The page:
My mum kept the contribution money with me for safekeeping, and I thought I could quickly use it for business before she needed it in about six months. That’s how I bought about ten sneakers and started posting on WhatsApp. The business didn’t go as well as I’d hoped, and when the six months came, I only had ₦40k to pay. 

I had to come clean with my mum, and she was very disappointed. She had to borrow money to meet up, and I eventually paid her back after some months, but I know I destroyed her trust in me. I should’ve involved her right from the start. She’d have even warned me about the foolishness of using that much money to start a business I’d never tried before.

Joseph*, 22

I used to have a bit of a gambling problem. I don’t gamble as much now, but the dumbest thing I did was gamble ₦80k out of my school fees on a ticket I thought was “too sure” in 2023. 

I lost the money, and instead of telling my parents, I borrowed ₦10k from a loan app and bet it on another ticket to triple the money. I lost that one, too. I was too scared to tell my parents, so I kept going to school like everything was okay. I missed four exams because of non-payment of school fees, but I still didn’t tell anybody. 

My parents only found out when the loan app called them and told them to make me repay the loan or risk going to prison. I had to tell them everything. They’ve settled the debts now, but I automatically have four carry-overs. Even me, I know I made a series of terrible decisions. 

Lizzy*, 29

I went into debt in 2020 after I trusted a close friend and agreed to stand in as a guarantor for him to collect a ₦700k loan from a microfinance bank. He used the money to japa without telling anyone. We only met his apartment completely empty.

Of course, the bank came to hold me when they didn’t see him. I had to repay that loan monthly for the next two years. Thinking about it still annoys me but I know I’ll catch this “friend” one day. He thinks he’s run away, but hand will still touch him. I can’t stand in as a guarantor for anyone anymore, though. I’ve learned my lesson.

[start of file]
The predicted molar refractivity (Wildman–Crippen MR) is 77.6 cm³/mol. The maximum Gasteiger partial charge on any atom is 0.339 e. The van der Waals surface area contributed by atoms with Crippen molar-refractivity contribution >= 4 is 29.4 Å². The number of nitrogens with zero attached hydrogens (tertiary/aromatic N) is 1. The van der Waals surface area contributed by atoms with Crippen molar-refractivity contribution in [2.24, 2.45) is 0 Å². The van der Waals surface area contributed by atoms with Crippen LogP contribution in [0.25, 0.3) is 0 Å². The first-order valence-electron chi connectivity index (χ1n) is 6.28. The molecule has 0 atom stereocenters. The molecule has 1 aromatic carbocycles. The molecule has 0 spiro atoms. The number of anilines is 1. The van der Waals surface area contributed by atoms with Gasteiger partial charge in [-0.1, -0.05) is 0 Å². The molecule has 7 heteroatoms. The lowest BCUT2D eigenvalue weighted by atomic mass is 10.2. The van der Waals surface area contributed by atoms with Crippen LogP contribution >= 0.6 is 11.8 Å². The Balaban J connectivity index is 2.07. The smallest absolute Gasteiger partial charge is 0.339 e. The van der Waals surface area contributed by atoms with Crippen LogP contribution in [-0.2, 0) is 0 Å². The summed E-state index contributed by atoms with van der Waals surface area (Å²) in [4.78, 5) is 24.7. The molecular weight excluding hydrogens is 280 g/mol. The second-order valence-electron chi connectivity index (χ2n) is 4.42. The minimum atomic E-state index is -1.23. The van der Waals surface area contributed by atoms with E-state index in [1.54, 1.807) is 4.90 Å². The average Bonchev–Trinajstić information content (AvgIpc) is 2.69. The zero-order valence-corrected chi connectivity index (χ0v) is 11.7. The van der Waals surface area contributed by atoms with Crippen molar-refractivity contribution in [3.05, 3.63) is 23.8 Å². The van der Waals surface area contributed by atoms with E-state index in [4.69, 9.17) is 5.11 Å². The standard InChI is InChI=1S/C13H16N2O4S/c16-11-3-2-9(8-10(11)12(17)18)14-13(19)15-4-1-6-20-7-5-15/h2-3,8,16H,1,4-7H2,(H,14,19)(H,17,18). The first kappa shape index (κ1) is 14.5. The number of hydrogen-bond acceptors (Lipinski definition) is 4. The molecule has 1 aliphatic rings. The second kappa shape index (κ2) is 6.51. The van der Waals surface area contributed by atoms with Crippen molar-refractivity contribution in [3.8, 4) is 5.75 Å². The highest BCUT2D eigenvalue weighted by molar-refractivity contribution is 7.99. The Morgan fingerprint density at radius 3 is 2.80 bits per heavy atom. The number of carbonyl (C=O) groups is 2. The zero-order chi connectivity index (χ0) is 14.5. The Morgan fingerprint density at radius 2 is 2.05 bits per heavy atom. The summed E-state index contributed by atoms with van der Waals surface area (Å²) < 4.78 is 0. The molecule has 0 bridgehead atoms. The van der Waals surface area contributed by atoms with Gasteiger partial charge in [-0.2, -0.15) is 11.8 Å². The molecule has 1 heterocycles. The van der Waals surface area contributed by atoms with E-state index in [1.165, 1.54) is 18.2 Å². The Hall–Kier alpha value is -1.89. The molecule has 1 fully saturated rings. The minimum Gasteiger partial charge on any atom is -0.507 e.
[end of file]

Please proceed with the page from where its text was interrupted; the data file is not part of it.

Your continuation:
Israel*, 33

I got scammed trying to japa in 2019 and lost about ₦1m. I had borrowed that money from a friend who works at the bank with the promise that I’d repay the money once I started working abroad.

But my agent ran away with my money. I was right back at square one, and I had a debt to settle. Fortunately, my friend was very understanding and told me to pay any amount I was comfortable paying monthly. I used a year to finish repaying that money, and he never once stressed me. He even returned ₦300k to me after I finished paying.

When I later asked him why he was so relaxed, he said it wasn’t the first time I’d borrowed money from him, and I always repaid. He said, “I know this situation isn’t your fault, but I know you and trusted that you’d do the right thing”. 

That left me with something. We can’t always avoid unforeseen situations like debt, but having a good reputation might just make all the difference in how your creditor treats you. 

*Some names have been changed for anonymity.